A Category 4 hurricane forced NASA to roll back their Artemis I moon rocket beginning Sept. 26, along with foregoing a late September launch opportunity.
Hurricane Ian made direct landfall in Florida, with hurricane watches issued for the region around the Kennedy Space Center, according to a National Hurricane Center forecast.
In anticipation of the storm, NASA managers first canceled a planned Sept. 27 launch attempt, followed by the directive to roll the Artemis I Space Launch System rocket back to the iconic Vehicle Assembly Building for protection from the storm.
“After reviewing the forecast for #Ian, we will roll our #Artemis I vehicle back to the Vehicle Assembly Building tonight. It was the right and necessary decision to keep our people and hardware safe,” Jim Free, NASA Associate Administrator for Exploration Systems Development, said in a tweet.
The rollback began Monday, Sept. 26, and concluded the following day, an approximately 10-hour trek, due to the crawler’s maximum speed of one mile per hour, according to NASA.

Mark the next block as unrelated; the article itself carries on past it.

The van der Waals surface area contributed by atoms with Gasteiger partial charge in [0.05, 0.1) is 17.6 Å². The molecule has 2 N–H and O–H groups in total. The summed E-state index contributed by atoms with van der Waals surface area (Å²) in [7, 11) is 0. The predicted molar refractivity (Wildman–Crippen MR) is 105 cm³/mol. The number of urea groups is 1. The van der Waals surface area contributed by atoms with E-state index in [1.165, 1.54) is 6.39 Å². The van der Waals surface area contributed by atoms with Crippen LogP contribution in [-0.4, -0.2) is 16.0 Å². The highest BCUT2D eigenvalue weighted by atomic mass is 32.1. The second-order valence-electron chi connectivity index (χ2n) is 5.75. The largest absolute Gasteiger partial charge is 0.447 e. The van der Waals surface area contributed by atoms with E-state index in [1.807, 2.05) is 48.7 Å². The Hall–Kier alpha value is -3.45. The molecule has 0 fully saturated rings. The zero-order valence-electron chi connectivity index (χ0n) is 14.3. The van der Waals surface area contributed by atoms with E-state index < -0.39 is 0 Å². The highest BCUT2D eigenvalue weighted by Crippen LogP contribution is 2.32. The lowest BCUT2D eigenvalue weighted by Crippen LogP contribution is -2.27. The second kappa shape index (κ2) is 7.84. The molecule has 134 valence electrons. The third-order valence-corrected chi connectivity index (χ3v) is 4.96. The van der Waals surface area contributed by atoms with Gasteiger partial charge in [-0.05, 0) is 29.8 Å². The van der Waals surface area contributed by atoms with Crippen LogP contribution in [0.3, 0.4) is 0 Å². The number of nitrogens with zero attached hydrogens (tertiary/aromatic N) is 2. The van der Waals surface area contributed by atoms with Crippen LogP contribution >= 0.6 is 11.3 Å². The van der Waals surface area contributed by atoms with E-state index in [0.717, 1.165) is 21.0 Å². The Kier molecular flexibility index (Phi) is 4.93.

The news of a rollback followed a successful cryogenic tanking test on Sept. 21, where the SLS rocket was filled with propellant and verified previous repairs, according to a NASA press release.
Two near term launch opportunities for the Artemis I mission stretch from Oct. 17-31 and Nov. 12-27, according to NASA. However, the agency has stated they will be focusing on the mid-November launch opportunity.
“Focusing efforts on the November launch period allows time for employees at Kennedy to address the needs of their families and homes after the storm and for teams to identify additional checkouts needed before returning to the pad for launch,” a NASA blog stated.
Currently, the agency says they are targeting a launch attempt on Nov. 14, with the launch window opening at 12:07 a.m.